Updating your Website – The options

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I read a piece about running your own website. You can read it here

I was surprised to see this kind of reporting on a reputable site. I couldn’t post a comment on it, so I thought I would blog my response here.

The key theme through the piece is the assertion that :

People hate being held to ransom, but that’s what you do when you give control of your site to a web designer.

Now, that is a comment that I find a bit offensive.

The writer (who is unnamed) then goes on to talk about the benefits of using a content management system (CMS) to manage your website’s content.

CMS systems are great and they work for a lot of people, but when I engage a new client we talk about updating their website.

Contrary to the above articles assertion, not all business owners want to make the changes themselves. Not all of them have the know how, inclination or time to learn and then keep making changes so the learning is not lost.

From experience, for small businesses, updating their website is low on their list of things to do.

I have clients that when I first meet them, want to make changes weekly; special, newsletters etc. But when it comes down to it, they mostly don’t get time.

However, to provide them with the options they need to manage their website, I offer three choices

  • Content Management System – for those who have a large amount of information to manage, with categories and the like
  • Adobe Contribute –  a great piece of software you can install on your PC or Mac and update (plus add new pages) based on the template we have made
  • Hold them to Ransom 🙂  – do changes for you as and when you need them.

Other options that are more recent are things like Twitter, Facebook and Blogs

While reading the article, I got the sense that the writer had a bad experience and was getting it out of their system.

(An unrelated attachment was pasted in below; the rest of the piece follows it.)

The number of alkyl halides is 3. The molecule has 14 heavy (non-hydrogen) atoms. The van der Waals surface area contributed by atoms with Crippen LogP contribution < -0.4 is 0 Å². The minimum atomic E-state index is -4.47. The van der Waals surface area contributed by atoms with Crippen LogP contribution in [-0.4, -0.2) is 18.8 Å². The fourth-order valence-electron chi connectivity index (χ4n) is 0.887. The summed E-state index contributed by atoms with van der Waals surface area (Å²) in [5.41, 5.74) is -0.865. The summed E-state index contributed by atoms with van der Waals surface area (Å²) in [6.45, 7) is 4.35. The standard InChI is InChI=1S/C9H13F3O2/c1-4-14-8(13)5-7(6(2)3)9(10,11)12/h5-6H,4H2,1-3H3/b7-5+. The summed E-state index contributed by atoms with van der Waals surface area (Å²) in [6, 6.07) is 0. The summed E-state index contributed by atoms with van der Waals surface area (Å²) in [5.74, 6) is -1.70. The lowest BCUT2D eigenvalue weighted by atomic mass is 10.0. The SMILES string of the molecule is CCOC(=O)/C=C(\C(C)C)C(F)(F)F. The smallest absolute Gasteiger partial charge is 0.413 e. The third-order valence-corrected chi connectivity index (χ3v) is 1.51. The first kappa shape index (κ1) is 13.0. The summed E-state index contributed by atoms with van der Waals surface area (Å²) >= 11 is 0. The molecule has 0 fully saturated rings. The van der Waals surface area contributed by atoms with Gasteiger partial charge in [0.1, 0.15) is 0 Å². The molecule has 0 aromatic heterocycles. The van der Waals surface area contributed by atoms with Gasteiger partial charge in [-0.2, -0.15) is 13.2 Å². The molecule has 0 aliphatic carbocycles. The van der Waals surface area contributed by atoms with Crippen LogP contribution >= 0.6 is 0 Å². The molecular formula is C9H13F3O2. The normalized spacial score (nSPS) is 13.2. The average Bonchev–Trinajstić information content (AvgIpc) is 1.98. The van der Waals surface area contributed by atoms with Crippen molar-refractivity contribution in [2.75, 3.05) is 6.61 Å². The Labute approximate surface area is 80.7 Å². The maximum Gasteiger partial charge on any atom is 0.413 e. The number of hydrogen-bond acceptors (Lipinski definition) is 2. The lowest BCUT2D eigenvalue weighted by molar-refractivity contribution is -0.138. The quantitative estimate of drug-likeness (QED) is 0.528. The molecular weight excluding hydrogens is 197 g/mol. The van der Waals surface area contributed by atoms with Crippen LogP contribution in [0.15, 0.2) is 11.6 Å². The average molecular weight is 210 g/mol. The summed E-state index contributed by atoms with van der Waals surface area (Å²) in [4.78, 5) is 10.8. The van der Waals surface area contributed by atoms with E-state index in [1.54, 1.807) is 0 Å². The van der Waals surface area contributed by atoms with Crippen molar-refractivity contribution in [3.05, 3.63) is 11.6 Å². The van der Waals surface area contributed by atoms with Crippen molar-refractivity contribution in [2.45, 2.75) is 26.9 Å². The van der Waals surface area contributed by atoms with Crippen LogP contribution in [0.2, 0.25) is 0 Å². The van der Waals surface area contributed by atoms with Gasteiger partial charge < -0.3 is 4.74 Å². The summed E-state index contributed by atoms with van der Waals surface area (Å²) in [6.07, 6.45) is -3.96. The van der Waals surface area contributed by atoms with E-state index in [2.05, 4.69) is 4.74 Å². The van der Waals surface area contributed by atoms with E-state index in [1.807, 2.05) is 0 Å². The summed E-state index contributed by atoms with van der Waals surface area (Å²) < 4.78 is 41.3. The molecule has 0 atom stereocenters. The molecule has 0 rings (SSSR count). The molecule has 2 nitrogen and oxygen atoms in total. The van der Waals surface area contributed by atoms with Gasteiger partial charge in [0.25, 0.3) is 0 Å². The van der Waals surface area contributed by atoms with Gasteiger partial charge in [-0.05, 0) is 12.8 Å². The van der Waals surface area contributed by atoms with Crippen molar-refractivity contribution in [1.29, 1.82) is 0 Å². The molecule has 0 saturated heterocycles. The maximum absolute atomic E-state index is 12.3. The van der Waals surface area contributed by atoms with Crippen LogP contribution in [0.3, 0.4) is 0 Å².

With quotes such as:

I hate being held to ransom. And I’m sure you do, too

and

I’ve invested hundreds of hours researching various CMS’s

So the end result of the these hundreds of hours of research, the writer decides on a product called GoodBarry (I’ve never heard of it).

Now since he has spent so much time researching it, and his complaints about free CMS systems like Joomla having a steep learning curve, he then admits to:

After a couple of months tinkering in the back end of GoodBarry, I’ve been fairly impressed. But the proof will be in the pudding when one of my businesses goes live with it later this month. So do I recommend it? It’s too early to say. Ask me in a few weeks.

So at the end of it all, he has spent hundreds of hours, then three months setting it up and it still isnt live!

He doesnt even know if it works for his business.

I personally don’t know if a business owner can spend that amount of time (read money) setting something up on the say so of someone who hasn’t even proven the product works in their live environment.

My advice is to ask people, other businesses, web designers to get the best you can for your money.

Be honest when a designer asks you about you needs for updating the site. Any good designer will be able to provide a solution that will help you achieve your business goals.

What are you thought about updating? What do you prefer?

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